Imagining that our governments are taking any heed of this is an exercise in futility. Still citing ‘growth’ and ‘jobs’(nowadays, a popularist proxy for corporate profits) the UK government has scrapped support for onshore wind, axed solar subsidies, killed off the Green Homes schemes and green tax targets, overturned local democracy to give fracking in the UK the go ahead – with tax subsidy – and approved the third runway at Heathrow. Not surprising given that the Conservative party accepts £390K in donations from the oil and gas industries. But it’s not just our government who are actively promoting policies to hasten mass extinction. The Australian government has abandoned its emissions reduction target and just announced its renewed backing of the coal industry, whilst the USA… well in Trumpland, climate change is Fake News.
Our political systems manifestly will not deliver the radical global actions that are needed to keep to the 1.5ºC target agreed by the Paris Climate Summit. The University of Washington emissions, modelling and UN warming estimates that we have only a 1% chance of hitting that. There’s only a 5% likelihood that it’ll be less than 2º, with a 95% forecast range between 2 and 4.9º, median rise of 3.2ºC.
The consequences of that kind of temperature increase are… well for most people, unimaginable. Sea level rises alone will displace a tenth of the world’s population by 2050. And not just in faraway places where brown people live. Here in the UK, Bradford and Sheffield will be worrying about an influx of folk from Hull and Middlesborough, whilst Hampstead Heath sites refugee camps for the displaced communities of Waltham Forest and Barnet.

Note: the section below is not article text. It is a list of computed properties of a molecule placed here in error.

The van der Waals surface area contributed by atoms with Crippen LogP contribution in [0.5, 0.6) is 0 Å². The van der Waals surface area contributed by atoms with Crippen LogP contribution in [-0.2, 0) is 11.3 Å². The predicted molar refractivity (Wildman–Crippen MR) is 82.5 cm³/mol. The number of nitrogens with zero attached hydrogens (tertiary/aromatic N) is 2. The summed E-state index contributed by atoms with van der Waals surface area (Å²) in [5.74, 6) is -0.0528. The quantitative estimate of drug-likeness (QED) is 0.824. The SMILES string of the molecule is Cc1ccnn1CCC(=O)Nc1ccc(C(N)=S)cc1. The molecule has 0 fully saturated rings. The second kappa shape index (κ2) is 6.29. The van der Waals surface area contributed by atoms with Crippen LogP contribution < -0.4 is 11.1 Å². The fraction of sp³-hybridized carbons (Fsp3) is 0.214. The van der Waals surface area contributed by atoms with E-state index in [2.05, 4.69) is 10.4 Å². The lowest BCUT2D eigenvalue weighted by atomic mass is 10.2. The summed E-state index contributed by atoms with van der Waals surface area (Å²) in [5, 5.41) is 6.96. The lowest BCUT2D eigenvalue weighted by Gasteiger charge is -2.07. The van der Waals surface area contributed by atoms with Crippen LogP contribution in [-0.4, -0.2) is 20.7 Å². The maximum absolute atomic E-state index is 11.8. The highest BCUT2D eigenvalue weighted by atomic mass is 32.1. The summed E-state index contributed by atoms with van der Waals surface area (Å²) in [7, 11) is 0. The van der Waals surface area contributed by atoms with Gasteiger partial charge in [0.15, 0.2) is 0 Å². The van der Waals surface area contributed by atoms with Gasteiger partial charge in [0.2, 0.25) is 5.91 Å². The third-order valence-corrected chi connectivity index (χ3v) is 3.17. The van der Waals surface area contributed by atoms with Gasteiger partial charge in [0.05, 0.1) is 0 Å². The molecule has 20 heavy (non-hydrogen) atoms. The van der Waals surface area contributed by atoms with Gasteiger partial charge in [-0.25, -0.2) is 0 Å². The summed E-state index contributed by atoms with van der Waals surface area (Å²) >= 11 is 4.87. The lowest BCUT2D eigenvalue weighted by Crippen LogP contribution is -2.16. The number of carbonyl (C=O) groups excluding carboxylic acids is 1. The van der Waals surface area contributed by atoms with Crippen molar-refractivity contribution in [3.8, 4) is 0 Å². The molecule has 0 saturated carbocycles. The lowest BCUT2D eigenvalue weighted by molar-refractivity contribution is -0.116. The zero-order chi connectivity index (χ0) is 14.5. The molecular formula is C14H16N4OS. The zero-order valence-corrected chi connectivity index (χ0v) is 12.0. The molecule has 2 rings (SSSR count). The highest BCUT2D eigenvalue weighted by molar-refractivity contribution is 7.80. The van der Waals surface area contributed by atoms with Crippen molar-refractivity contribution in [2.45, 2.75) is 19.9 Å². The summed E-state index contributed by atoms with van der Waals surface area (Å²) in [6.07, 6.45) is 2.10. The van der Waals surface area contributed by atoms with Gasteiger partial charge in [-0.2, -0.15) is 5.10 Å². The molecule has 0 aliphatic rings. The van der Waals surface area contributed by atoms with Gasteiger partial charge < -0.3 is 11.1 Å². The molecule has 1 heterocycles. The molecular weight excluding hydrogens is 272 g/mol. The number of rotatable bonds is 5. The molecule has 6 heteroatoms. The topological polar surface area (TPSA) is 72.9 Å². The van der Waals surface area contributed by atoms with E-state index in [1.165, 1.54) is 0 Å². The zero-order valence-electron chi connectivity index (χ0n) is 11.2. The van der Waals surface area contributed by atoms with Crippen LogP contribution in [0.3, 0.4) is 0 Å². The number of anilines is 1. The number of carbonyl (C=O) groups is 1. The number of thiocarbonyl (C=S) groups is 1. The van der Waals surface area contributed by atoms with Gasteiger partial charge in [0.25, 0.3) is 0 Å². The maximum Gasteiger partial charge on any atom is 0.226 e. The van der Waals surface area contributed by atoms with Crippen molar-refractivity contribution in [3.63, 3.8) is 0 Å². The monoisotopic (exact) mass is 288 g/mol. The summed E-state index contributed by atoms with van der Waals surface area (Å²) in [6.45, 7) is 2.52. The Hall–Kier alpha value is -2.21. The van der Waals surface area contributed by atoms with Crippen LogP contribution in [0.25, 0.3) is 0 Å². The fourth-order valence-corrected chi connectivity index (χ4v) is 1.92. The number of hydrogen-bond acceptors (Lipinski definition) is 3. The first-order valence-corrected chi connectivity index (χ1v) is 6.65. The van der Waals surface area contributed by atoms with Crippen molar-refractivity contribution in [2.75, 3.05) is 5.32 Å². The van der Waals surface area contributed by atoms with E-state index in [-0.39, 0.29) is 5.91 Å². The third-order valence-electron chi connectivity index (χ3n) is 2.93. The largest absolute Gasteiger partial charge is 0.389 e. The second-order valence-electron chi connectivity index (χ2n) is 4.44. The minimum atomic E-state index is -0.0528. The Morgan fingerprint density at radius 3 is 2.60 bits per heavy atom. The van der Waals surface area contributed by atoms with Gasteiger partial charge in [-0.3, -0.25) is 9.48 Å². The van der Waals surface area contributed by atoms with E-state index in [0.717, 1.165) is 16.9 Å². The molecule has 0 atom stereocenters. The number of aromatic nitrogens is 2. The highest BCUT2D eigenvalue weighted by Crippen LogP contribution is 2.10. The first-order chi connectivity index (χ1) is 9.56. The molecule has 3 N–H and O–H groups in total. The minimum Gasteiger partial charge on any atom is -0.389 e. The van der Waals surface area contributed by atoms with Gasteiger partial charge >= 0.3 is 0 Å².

That will happen before my children are the age I am now. Probably.
And that’s just the start. Other potential consequences are : forests burn, becoming nett carbon producers ; massive crop failure ; desertification including large areas of Europe; a breakdown of the systems that sustain life on the planet. There have been five previous global extinction events. The last one, caused by runaway climate change, wiped out 97% of all life on earth.
But before that, we have societal breakdown to look forward to. When resources start to become scarce – possibly now, already – history tells us we humans start to organise for the worse. Increasing authoritarianism and fascism. The early warning signs are with us.
Why aren’t we alerted to the dangers ahead? Why is our narrative tramlined into an ending where everything turns out OK and Will Smith and Jeff Goldblum save the earth? Why is it impossible for us to imagine the lives we are leading, the freedoms we have won and the comforts we have come to know, disappearing slowly, or more likely, rapidly. It’s not like we don’t have the personal histories of people still alive of how the holocaust happened in Germany, or genocide in Bosnia. Those who’ve been watching The Handmaid’s Tale, where Margaret Atwood shows us how quickly ‘normal’ civilised life is transformed into the hells of totalitarianism, will have made the narrative connections to what’s happening right now in the USA and across Europe.